All About Crowns and Bridges

All About Crowns and Bridges

Tooth loss isn’t something that stopped happening way back when. Even in our modern society, by the time they reach 50, the average American is missing an average of 12 teeth. But today’s dental practice allows dentists to partially or fully restore missing or damaged teeth with new and stronger materials. Two of the most common procedures are making and placing dental bridges and dental crowns. Which one is used depends on the individual patient’s needs.

At CaliDental, we see a lot of patients who need tooth restoration, and we highly recommend both bridges and crowns to them, depending on their needs. Here’s what you need to know about these good — and affordable — options.

The difficulties of tooth loss

Research indicates that your oral health risks — and risks to your overall health, as well — increase with each additional missing tooth. Some problems include:

All about crowns

A dental crown is a porcelain, ceramic, or metal “cap” that’s placed atop a damaged tooth or one that’s had a root canal, or is placed on an abutment following a dental implant. It both strengthens a damaged tooth and improves the tooth’s appearance, alignment, and shape. When attached to an abutment over an implant, it provides the structure necessary for proper function — it supplies pressure in the form of chewing action that stimulates jawbone growth. In addition, crowns can be used as anchors to secure a dental bridge.

Crowns also:

Crowns are most often made from:

The metal alloys are generally stronger than porcelain, but because of their color, they’re often recommended only for back teeth. Porcelain bonded to a metal shell can be used for front teeth because it’s both strong and its color can be matched to the surrounding teeth.

All about bridges

Dental bridges differ from crowns in that they close (bridge) the gap between one or more missing teeth, sitting between them instead of on top. The bridge consists of a false tooth (a pontic) held in place by abutment teeth — the teeth on either side of the gap — to which they’re cemented. Most bridges are made from porcelain to blend in with your natural teeth. Bridges come in four types:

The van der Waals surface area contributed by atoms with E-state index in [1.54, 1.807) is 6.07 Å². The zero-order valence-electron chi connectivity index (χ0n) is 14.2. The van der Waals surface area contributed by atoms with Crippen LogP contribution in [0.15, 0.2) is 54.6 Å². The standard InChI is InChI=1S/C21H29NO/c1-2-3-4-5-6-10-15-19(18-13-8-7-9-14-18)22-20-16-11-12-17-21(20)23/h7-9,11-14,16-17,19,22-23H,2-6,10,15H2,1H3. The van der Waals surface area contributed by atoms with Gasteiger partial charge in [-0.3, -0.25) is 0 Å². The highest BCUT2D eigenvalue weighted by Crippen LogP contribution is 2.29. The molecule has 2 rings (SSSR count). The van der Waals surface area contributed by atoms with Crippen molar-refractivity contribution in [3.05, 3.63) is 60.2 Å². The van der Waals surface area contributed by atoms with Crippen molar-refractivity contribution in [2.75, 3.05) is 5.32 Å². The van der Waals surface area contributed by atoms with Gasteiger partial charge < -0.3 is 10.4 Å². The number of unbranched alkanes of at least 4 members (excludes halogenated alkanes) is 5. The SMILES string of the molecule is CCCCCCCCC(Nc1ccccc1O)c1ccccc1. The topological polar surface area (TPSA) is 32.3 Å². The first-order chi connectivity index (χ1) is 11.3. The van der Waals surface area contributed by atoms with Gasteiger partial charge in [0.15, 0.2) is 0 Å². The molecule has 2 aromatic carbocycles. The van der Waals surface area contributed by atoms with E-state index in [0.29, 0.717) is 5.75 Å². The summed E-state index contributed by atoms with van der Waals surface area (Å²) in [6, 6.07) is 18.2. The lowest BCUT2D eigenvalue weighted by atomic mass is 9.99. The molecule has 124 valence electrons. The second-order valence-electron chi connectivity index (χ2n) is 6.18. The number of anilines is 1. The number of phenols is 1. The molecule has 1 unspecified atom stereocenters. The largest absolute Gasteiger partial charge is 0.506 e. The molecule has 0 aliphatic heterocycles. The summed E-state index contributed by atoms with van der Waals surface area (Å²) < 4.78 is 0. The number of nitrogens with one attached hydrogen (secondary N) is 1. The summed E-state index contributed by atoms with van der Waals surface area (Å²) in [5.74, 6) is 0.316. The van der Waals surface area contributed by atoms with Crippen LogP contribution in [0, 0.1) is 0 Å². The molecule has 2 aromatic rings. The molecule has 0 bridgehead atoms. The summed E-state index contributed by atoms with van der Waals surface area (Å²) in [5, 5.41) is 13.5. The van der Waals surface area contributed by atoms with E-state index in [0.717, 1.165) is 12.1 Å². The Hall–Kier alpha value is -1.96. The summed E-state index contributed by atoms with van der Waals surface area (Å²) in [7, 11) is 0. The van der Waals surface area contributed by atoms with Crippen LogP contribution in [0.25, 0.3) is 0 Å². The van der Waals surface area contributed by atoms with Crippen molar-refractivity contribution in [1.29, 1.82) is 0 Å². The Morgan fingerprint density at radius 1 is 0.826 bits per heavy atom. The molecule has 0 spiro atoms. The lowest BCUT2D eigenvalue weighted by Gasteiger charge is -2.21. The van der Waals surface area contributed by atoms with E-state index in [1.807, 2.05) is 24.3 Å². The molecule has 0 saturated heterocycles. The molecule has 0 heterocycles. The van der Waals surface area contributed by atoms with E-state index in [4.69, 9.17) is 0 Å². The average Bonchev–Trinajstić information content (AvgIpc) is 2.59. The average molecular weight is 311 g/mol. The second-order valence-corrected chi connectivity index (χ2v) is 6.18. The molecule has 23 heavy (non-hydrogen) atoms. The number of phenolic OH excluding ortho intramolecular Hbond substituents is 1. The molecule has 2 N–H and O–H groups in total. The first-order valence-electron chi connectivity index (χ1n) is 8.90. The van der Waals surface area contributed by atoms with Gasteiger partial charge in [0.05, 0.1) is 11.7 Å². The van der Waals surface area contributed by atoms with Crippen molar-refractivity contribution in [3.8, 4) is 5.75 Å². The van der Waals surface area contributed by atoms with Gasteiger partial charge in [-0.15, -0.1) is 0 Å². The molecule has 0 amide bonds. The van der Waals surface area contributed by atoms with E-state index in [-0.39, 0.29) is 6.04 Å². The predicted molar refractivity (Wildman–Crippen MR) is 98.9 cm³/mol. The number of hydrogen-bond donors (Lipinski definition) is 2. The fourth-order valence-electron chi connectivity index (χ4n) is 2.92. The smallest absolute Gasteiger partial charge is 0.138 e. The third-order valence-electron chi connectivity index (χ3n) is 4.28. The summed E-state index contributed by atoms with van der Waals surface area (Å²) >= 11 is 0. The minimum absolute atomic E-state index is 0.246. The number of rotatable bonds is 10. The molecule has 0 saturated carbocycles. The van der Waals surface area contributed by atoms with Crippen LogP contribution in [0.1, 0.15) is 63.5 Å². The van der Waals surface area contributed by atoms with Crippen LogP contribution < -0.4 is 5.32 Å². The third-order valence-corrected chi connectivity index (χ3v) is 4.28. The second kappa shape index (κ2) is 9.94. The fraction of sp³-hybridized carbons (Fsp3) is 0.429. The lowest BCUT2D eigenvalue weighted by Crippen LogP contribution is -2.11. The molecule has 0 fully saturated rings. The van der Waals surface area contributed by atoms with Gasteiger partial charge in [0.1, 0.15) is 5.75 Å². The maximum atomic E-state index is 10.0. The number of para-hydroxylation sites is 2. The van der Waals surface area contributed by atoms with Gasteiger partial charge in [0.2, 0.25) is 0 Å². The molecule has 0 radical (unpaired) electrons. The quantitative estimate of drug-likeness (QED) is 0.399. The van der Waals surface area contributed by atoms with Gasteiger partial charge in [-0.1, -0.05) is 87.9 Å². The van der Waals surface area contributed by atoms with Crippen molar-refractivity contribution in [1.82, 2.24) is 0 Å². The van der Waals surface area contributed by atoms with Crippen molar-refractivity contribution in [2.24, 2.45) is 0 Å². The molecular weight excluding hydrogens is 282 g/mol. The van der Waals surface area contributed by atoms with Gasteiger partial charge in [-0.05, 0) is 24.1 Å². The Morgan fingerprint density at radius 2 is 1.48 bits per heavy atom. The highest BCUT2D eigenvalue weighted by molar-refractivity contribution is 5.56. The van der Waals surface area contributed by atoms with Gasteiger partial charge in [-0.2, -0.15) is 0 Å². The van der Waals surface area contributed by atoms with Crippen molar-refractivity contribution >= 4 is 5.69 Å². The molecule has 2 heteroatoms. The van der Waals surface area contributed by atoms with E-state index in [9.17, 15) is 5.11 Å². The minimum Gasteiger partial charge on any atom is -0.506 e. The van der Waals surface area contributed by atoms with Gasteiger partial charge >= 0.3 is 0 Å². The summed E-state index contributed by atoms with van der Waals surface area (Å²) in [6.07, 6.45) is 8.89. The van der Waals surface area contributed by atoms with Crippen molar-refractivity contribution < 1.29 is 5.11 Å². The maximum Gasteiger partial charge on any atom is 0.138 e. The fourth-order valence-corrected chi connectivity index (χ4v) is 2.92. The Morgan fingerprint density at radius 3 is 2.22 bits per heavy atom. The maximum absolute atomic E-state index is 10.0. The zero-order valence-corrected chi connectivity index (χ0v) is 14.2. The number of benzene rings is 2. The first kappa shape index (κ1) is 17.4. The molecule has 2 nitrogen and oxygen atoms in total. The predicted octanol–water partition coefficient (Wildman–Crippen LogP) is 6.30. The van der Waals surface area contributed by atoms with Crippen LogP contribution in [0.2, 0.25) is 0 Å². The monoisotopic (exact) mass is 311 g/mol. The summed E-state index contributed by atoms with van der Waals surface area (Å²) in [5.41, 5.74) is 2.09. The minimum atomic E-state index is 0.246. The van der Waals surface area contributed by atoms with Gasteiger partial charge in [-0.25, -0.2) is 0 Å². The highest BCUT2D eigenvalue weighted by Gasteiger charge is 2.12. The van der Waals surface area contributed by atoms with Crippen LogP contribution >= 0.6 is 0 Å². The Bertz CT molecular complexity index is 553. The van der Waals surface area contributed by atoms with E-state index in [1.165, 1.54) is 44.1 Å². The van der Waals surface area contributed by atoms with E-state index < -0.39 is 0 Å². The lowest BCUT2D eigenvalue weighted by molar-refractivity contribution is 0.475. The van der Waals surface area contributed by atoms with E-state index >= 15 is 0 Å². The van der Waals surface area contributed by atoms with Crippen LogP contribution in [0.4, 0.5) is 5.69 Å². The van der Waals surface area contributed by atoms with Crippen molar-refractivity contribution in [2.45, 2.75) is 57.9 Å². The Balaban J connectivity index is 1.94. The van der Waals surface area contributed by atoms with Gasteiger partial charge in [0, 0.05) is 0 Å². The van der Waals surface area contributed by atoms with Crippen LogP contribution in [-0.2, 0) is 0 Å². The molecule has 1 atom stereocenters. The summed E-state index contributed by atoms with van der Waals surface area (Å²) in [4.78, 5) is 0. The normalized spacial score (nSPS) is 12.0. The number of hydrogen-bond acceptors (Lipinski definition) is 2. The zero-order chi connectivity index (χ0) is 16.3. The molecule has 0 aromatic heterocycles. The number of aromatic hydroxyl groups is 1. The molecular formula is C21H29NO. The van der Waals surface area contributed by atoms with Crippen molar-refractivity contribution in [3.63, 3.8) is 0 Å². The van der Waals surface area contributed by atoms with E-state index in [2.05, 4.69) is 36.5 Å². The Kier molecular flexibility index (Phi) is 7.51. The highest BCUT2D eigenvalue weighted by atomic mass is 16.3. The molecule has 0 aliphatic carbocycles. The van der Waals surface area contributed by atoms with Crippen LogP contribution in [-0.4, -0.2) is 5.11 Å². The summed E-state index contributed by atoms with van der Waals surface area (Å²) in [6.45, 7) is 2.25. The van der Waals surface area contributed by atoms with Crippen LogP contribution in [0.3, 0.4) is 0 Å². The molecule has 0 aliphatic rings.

1. Traditional dental bridge

The most common type of dental bridge, a traditional bridge, uses one or more false teeth held in place by being cemented to the abutment teeth, which may be crowns or even strong, natural teeth.

2. Cantilever dental bridge

Here, the pontic is held in place by a crown cemented to a single abutment tooth. You therefore need just one natural tooth or crown beside the gap.

3. Maryland dental bridge

Like the traditional bridge, the Maryland bridge requires two natural abutment teeth, one on either side of the gap. Instead of dental crowns, though, it relies on a metal or porcelain framework bonded to the backs of the abutment teeth

4. Implant-supported dental bridge

Instead of using crowns or frameworks, implant-supported bridges use dental implants surgically inserted into the jawbone; these implants are what hold the bridge in position. In the case of multiple missing teeth, if it isn’t possible or desirable to use one implant for each missing tooth, the bridge may use a pontic suspended between two implant-supported crowns.

If you’re missing teeth and are wondering about your options to restore your smile and your oral health, contact CaliDental to learn more. Book an appointment online at one of our five conveinent California locations.

You Might Also Enjoy...

When Are Veneers a Better Choice Than Implants?

Veneers and implants both use state-of-the-art technology and techniques to help women and men enjoy more beautiful smiles, but they achieve that goal in very different ways. Here’s how they compare and when veneers are a better option.

Sedation Dentistry: 3 Effective Methods

Having a fear or anxiety about visiting the dentist is a common problem, and it can cause many people to put off much-needed dental care. But you don’t have to sacrifice your dental health any more, thanks to sedation dentistry.

Why Do Teeth Get Yellow As We Age?

If you notice your teeth appearing more yellow as you age, you’re not alone! Keep reading to learn the science behind teeth yellowing with age and what you can do to restore a bright and white smile.